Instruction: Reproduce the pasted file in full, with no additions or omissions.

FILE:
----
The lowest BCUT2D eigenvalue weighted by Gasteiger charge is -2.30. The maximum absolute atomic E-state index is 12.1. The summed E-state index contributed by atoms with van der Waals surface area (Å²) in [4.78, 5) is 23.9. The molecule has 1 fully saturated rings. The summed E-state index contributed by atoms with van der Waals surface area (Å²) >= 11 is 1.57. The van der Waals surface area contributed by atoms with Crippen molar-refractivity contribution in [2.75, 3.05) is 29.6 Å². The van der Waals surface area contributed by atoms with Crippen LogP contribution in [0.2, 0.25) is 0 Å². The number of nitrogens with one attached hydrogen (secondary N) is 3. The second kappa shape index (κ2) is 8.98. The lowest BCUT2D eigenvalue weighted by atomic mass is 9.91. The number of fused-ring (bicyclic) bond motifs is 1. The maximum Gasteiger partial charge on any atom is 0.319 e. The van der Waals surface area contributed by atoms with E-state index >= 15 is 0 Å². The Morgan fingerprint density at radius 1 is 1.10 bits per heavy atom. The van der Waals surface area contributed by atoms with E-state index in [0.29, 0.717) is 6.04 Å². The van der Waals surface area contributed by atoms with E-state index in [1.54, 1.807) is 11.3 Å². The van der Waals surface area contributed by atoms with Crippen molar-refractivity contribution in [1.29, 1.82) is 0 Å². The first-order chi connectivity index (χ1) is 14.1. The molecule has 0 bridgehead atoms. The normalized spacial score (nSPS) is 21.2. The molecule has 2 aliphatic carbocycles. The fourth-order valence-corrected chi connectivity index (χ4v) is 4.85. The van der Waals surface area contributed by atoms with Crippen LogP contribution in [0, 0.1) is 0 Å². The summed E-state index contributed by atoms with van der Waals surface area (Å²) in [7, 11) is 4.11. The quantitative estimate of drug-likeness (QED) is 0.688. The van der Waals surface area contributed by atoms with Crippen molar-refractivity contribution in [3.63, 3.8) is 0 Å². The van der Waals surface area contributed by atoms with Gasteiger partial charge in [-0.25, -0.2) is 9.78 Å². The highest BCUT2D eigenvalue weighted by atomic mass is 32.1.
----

The lowest BCUT2D eigenvalue weighted by Gasteiger charge is -2.30. The maximum absolute atomic E-state index is 12.1. The summed E-state index contributed by atoms with van der Waals surface area (Å²) in [4.78, 5) is 23.9. The molecule has 1 fully saturated rings. The summed E-state index contributed by atoms with van der Waals surface area (Å²) >= 11 is 1.57. The van der Waals surface area contributed by atoms with Crippen molar-refractivity contribution in [2.75, 3.05) is 29.6 Å². The van der Waals surface area contributed by atoms with Crippen LogP contribution in [0.2, 0.25) is 0 Å². The number of nitrogens with one attached hydrogen (secondary N) is 3. The second kappa shape index (κ2) is 8.98. The lowest BCUT2D eigenvalue weighted by atomic mass is 9.91. The number of fused-ring (bicyclic) bond motifs is 1. The maximum Gasteiger partial charge on any atom is 0.319 e. The van der Waals surface area contributed by atoms with E-state index >= 15 is 0 Å². The Morgan fingerprint density at radius 1 is 1.10 bits per heavy atom. The van der Waals surface area contributed by atoms with E-state index in [0.29, 0.717) is 6.04 Å². The van der Waals surface area contributed by atoms with E-state index in [1.54, 1.807) is 11.3 Å². The van der Waals surface area contributed by atoms with Crippen molar-refractivity contribution in [1.29, 1.82) is 0 Å². The first-order chi connectivity index (χ1) is 14.1. The molecule has 0 bridgehead atoms. The normalized spacial score (nSPS) is 21.2. The molecule has 2 aliphatic carbocycles. The fourth-order valence-corrected chi connectivity index (χ4v) is 4.85. The van der Waals surface area contributed by atoms with Crippen LogP contribution in [0, 0.1) is 0 Å². The summed E-state index contributed by atoms with van der Waals surface area (Å²) in [7, 11) is 4.11. The quantitative estimate of drug-likeness (QED) is 0.688. The van der Waals surface area contributed by atoms with Crippen molar-refractivity contribution in [3.63, 3.8) is 0 Å². The van der Waals surface area contributed by atoms with Gasteiger partial charge in [-0.25, -0.2) is 9.78 Å². The highest BCUT2D eigenvalue weighted by atomic mass is 32.1.